If a tri-state input is not created, when the tip is "floating," the input will detect either a high or low and one of the LEDs will be illuminated. But more annoying is one of the tones will be produced. 
To prevent this, the input is taken HIGH-LOW via another line and if the program detects the tip as following the high-low signals, it interprets this as a high impedance (floating) state and all tones and LEDs are turned off. 
When probing a digital project, any signal will easily over-ride the signals we are giving the "font end" 
and the program will respond by turning ON the tones and LEDs. 
Since the program responds very quickly to the signals on the input, the sound from the piezo and the illumination of the LEDs will provide a variety of effects. 
It is very easy to determine if the signal is a constant HIGH or LOW or the amount of activity (frequency) on the line. Even a 1uS pulse (glitch) will be picked up. 
Obviously this is not a 100MHz logic Probe but it is certainly suitable for all the digital projects we will be describing in the PIC series. 
The secret in the design of the Logic Probe is in the front end. We have described the operation of the transistor in the front end and now we will see how the program uses the information it gets from the input line (pin9) to turn on the appropriate LEDs and tones. 
Take one small portion of the routine where the output line RB4 is HIGH and this sends a HIGH to the input line (pin 9). If the tip of the probe is not connected to anything, the input will detect a HIGH. If the tip is connected to a circuit and a HIGH is present, the input will also see this as a HIGH. It is the "intelligence" of the program that determines if the HIGH is to be counted as "HIGH IMPEDANCE" or a "HIGH." We will cover this in a moment. One feature of the front end is the "pulse extender" consisting of the 47p capacitor on the input line. This capacitor is charged every time the line goes high and is gradually discharged through the 33k or 100k resistor across it. This capacitor extends very brief pulses so that the micro sees them as a HIGH. 
The input line is only open for a period of 1uS at a time and if the pulse is not present at the exact moment, the micro will not detect a HIGH. Even if the input is open for 2uS, it is only the last 1uS that records the information as the micro must read the line and during the next few instructions it deals with the information it receives.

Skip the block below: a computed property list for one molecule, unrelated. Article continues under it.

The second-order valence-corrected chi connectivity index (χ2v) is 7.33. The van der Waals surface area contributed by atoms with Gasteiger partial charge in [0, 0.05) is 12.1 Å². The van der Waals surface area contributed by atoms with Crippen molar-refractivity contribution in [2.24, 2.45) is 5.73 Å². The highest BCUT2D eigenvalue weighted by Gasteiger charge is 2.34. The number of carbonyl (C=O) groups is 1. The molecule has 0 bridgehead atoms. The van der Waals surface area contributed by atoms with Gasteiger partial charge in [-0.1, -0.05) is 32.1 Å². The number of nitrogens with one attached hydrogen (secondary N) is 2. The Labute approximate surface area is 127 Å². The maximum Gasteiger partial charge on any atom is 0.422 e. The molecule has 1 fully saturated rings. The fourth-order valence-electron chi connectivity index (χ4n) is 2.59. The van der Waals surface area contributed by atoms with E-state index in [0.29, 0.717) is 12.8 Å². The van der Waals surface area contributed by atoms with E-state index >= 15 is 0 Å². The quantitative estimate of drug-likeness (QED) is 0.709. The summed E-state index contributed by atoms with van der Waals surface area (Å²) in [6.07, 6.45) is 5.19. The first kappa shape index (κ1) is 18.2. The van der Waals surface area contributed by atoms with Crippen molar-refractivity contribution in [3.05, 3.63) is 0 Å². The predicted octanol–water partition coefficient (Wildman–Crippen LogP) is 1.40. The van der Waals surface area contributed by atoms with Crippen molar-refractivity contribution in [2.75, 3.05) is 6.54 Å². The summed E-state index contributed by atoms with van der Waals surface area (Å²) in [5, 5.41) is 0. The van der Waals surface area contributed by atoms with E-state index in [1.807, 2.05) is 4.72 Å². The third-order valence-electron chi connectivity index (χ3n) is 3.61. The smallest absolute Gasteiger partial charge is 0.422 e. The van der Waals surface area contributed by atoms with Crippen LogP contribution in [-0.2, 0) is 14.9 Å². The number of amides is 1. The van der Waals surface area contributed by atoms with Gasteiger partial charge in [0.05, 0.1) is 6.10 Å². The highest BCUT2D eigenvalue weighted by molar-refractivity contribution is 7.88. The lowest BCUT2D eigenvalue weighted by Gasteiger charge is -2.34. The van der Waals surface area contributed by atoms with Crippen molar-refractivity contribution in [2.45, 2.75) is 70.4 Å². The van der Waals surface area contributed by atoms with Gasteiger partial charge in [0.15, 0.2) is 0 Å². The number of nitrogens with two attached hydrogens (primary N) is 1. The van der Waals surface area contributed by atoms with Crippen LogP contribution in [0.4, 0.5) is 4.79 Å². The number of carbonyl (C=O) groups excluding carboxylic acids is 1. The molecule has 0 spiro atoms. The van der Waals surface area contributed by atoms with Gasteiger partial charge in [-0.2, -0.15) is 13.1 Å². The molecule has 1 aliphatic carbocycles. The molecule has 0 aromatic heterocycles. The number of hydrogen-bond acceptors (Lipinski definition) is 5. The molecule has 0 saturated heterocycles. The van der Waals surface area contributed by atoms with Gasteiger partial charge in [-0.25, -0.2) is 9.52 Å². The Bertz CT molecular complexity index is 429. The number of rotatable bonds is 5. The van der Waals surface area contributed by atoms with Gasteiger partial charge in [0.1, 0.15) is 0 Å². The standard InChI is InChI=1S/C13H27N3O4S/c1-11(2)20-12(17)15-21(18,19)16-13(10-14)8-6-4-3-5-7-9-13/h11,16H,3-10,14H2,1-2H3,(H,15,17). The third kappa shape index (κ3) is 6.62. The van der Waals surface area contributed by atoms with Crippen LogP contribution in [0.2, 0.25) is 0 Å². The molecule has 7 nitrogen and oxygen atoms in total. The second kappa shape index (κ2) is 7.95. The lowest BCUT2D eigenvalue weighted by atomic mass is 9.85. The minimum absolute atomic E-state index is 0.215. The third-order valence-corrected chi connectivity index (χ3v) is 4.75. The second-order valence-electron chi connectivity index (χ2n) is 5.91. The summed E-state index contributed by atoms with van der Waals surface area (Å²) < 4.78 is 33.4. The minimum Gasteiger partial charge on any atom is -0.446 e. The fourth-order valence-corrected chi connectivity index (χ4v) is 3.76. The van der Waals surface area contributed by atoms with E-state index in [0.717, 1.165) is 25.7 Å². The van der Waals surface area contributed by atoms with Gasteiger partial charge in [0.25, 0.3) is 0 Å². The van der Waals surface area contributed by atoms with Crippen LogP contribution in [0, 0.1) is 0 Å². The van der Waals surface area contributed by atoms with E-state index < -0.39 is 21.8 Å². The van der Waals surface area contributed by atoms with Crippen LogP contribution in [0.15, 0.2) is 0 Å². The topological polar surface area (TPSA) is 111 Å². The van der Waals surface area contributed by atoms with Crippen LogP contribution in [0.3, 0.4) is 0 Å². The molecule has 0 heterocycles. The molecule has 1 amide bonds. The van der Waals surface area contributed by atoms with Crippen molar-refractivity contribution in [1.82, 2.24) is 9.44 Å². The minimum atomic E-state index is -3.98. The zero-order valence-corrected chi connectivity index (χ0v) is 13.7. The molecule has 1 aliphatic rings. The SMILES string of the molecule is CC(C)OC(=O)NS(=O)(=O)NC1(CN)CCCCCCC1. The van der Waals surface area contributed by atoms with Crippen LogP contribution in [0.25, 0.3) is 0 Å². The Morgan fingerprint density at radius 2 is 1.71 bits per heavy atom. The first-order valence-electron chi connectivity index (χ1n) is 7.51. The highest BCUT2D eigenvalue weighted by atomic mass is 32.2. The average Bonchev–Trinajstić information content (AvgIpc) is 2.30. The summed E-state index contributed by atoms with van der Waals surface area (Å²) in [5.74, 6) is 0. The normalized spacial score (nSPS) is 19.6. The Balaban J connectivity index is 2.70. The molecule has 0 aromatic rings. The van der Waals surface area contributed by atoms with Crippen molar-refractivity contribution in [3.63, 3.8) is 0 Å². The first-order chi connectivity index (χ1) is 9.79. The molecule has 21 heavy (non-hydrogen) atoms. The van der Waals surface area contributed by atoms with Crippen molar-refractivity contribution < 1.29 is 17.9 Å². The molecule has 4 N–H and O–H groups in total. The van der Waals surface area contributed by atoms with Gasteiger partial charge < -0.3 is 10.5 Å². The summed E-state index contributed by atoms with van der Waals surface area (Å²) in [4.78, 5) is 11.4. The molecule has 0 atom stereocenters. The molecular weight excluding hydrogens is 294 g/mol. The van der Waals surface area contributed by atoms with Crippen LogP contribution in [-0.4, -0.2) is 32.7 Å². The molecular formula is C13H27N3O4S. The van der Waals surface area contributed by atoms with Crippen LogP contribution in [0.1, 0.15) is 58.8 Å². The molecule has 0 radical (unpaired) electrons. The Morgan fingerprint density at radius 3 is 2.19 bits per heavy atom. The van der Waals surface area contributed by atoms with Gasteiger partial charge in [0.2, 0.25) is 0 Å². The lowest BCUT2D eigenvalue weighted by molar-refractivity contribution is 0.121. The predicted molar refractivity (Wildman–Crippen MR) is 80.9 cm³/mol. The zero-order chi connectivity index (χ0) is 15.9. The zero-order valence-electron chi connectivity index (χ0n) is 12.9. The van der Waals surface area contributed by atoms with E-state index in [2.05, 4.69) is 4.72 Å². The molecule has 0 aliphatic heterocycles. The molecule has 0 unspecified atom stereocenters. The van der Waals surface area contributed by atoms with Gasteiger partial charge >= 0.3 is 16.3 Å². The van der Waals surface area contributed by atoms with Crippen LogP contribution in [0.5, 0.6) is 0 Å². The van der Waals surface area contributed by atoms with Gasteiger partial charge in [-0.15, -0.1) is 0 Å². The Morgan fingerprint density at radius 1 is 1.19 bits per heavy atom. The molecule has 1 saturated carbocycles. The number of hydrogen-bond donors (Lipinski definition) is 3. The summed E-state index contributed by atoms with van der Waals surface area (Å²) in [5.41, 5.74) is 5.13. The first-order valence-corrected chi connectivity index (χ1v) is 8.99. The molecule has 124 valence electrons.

This takes a minimum of 2-3uS and the line can be open again for another measurement. 
This is exactly what we have done. We have read the line 5 times, in quick succession, during the "Input" sub-routine and this gives us a very good chance of detecting a pulse (or glitch). These are signals that appear only once in a very long (computer) time.
Opening the line like this is called "gating the line" as it is not open all the time. You have to be lucky to detect a signal, but if the line is open on a regular basis, the chance of detecting a signal is very high. 
Now, how does the program determine if the HIGH is from an external source or part of the "high impedance" determination? 
In the "Input" sub-routine, two files are incremented. File 1E is the HIGH file and 1F is the LOW file. The routine sends out a HIGH on RB4 and the state of the input (RB3) is detected. If it is HIGH, file 1E is incremented, if it is LOW, file 1F is incremented. This is repeated 8 times and any combination of results will be obtained, depending on the waveform being detected. 
The program then goes to another sub-routine "TestA" and makes an assumption that if the number of HIGH's is less than 3, a pulse is present. 
If the HIGH's and LOW's equals 8 each, the assumption is "High Impedance" and nothing is turned on. 
If the number of HIGH's is zero, the program assumes the input signal is a constant LOW. 
If the number of LOWs is zero, the program assumes the input is a constant HIGH.   
The program then goes to another sub-routine and turns on the appropriate LED and activates the piezo. 
Every time the Main routine makes a loop, it increments the "Alarm" file (file 11h). This file is then tested to see if it is 40h. At 40h the program goes to Alarm to beep the piezo to tell the user to turn off the project. If the Logic Probe is in use, file 11h is zeroed and only after 1 minute of non-use is the beep produced. 
The only technical (difficult to follow) instruction in the program, which we have not covered in our discussion,  is the subtract operation and test the carry flag. This is covered in our theory section in the Library of Routines under Comparison.